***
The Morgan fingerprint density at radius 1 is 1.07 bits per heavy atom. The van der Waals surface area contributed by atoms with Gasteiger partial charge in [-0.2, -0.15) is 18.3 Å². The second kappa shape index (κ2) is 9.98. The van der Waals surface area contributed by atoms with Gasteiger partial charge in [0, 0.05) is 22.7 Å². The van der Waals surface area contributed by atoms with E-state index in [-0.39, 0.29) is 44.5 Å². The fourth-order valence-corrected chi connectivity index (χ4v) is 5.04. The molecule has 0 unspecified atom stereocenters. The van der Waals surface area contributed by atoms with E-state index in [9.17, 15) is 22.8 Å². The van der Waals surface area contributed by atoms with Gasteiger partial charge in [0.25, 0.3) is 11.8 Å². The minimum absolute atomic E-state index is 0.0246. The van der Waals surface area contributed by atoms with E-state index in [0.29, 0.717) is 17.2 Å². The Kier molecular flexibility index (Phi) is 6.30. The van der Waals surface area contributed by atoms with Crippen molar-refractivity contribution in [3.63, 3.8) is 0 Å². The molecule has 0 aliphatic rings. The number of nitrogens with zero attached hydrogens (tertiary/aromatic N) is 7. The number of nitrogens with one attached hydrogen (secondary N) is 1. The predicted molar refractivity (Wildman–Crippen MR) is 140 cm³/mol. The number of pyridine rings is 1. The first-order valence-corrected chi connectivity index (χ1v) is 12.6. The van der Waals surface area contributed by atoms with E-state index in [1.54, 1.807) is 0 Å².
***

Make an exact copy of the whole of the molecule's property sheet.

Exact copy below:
The Morgan fingerprint density at radius 1 is 1.07 bits per heavy atom. The van der Waals surface area contributed by atoms with Gasteiger partial charge in [-0.2, -0.15) is 18.3 Å². The second kappa shape index (κ2) is 9.98. The van der Waals surface area contributed by atoms with Gasteiger partial charge in [0, 0.05) is 22.7 Å². The van der Waals surface area contributed by atoms with E-state index in [-0.39, 0.29) is 44.5 Å². The fourth-order valence-corrected chi connectivity index (χ4v) is 5.04. The molecule has 0 unspecified atom stereocenters. The van der Waals surface area contributed by atoms with E-state index in [9.17, 15) is 22.8 Å². The van der Waals surface area contributed by atoms with Gasteiger partial charge in [0.25, 0.3) is 11.8 Å². The minimum absolute atomic E-state index is 0.0246. The van der Waals surface area contributed by atoms with E-state index in [0.29, 0.717) is 17.2 Å². The Kier molecular flexibility index (Phi) is 6.30. The van der Waals surface area contributed by atoms with Crippen molar-refractivity contribution in [3.63, 3.8) is 0 Å². The molecule has 0 aliphatic rings. The number of nitrogens with zero attached hydrogens (tertiary/aromatic N) is 7. The number of nitrogens with one attached hydrogen (secondary N) is 1. The predicted molar refractivity (Wildman–Crippen MR) is 140 cm³/mol. The number of pyridine rings is 1. The first-order valence-corrected chi connectivity index (χ1v) is 12.6. The van der Waals surface area contributed by atoms with E-state index in [1.54, 1.807) is 0 Å².